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Read Your Business Interruption Policies Carefully


Business interruption insurance is intended to, as the name implies, pay you for losses that your business incurs as a result of something out of your control. But like many insurance policies, what is and isn’t covered, is often a matter of the exact language of the insurance policy.

Restaurant Claims Business Interruption

This is exactly the lesson of a recent case, involving a restaurant in Miami. The restaurant, like many, had to effectively shut down operations in 2020 after the COVID lockdowns. Of course, the business lost significant business, so it made a business interruption insurance claim.

The good news for the restaurant was that there was no specific exclusion for pandemics, viruses, or government shutdowns in the insurance policy. The bad news is that the language of the policy only provided coverage for what was called a “direct physical loss or damage to property.” The question for the court to decide was whether the pandemic shutdown constituted a direct physical loss.

The insurance company said no—direct physical loss means some type of physical damage to the restaurant, like a flood or wind damage or a car driving through the wall.

But the restaurant said that was too narrow of a reading, and that “damage to property” could be much broader, and that not being able to actually conduct business operations was in fact a “physical loss.” It suggested to the court that the insurance company was reading the policy way too narrow, especially in light of the fact there was no specific virus or shutdown exclusion in the policy.

Court Finds No Ambiguity, so No Coverage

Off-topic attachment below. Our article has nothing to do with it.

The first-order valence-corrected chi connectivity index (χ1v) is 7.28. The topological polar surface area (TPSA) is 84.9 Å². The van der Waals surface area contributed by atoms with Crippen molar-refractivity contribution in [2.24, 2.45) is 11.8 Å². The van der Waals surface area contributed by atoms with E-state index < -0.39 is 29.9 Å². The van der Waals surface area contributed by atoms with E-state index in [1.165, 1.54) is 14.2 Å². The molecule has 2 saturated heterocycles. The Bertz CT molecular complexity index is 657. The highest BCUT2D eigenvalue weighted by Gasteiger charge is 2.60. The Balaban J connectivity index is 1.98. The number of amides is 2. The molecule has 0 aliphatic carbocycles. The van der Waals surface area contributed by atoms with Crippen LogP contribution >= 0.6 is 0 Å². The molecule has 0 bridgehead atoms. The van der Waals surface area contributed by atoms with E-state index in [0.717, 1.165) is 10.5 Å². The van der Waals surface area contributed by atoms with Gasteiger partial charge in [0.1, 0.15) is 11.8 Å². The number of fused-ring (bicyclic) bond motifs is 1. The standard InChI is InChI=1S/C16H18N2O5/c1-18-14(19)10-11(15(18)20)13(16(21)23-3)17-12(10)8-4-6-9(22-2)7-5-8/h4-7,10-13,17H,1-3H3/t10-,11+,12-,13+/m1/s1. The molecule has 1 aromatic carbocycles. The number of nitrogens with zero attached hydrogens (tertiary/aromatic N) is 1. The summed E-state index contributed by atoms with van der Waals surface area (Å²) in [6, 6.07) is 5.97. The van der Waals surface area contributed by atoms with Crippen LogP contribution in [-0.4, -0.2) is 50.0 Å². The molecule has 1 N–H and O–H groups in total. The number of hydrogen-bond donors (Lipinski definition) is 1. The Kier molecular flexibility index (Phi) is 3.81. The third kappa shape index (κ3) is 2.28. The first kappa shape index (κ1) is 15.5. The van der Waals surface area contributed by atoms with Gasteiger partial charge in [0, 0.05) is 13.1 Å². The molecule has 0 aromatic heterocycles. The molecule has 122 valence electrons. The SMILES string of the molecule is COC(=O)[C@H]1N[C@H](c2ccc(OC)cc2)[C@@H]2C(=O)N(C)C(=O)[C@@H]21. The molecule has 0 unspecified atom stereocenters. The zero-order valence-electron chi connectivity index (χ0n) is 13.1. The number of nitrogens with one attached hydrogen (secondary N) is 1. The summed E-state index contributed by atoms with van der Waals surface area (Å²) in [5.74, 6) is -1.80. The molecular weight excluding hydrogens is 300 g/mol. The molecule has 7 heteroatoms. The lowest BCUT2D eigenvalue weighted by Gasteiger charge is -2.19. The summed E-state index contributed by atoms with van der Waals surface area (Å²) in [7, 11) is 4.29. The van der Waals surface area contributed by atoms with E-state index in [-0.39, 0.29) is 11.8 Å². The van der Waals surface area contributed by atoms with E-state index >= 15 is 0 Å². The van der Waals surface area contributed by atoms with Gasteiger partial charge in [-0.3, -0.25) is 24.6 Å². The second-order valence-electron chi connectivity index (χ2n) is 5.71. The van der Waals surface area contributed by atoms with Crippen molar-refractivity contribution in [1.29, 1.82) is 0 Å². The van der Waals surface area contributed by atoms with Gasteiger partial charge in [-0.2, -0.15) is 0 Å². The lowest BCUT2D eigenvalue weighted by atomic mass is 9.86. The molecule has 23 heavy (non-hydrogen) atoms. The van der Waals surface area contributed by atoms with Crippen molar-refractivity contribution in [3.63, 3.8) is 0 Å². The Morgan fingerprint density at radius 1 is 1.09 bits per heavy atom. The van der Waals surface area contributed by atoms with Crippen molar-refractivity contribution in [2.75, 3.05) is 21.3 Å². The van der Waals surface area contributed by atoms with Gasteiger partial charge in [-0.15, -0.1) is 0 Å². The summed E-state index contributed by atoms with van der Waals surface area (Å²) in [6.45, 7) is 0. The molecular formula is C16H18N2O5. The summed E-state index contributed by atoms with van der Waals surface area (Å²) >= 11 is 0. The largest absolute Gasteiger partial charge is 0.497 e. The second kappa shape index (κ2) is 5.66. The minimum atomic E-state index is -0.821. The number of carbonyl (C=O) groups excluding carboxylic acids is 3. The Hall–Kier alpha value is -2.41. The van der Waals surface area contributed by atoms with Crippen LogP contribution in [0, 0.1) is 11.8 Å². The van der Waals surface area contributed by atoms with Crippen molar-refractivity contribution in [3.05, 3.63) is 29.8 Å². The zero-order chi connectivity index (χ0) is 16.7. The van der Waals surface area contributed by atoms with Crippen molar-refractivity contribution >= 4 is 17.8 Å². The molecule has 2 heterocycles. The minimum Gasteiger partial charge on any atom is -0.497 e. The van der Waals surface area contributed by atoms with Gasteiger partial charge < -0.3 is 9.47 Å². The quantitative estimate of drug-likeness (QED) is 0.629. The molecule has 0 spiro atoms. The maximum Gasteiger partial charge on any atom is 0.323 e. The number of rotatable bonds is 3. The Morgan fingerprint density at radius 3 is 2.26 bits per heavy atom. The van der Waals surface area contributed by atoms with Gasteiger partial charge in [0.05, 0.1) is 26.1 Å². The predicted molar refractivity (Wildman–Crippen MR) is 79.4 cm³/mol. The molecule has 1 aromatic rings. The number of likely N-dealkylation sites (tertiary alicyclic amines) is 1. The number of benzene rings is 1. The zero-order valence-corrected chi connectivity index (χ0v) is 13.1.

None of the terms that were at issue in the policy, had any specific definitions of them in the policy.

The court said that although there were no definitions to guide the parties, the contract was not ambiguous (which, if it was, would have been to the restaurant’s advantage, as ambiguous insurance policies are interpreted in favor of insurance coverage).

The court found that because the restaurant had not changed at all—rather, the world around it changed—there was no coverage under the narrow language of the insurance policy. The restaurant suffered no alterations, modifications, breakage, or anything that could be physically felt or seen, as the policy required, and thus, the court found there was no insurance coverage available.

Read Your Policies

This is not an uncommon situation. In many business interruption claims, insurance companies will require strict adherence to the terms of the policies.

Unlike homeowner’s property insurance claims, where there are often consumer laws that protect people’s homes or which may regulate what insurance companies can and cannot put into policies, with business insurance, insurance companies can often include, or exclude whatever they want in their business interruption insurance policies.

Contact the Miami property damage insurance attorneys at Velasquez & Associates P.A. today if you have any kind of dispute with your insurance company.




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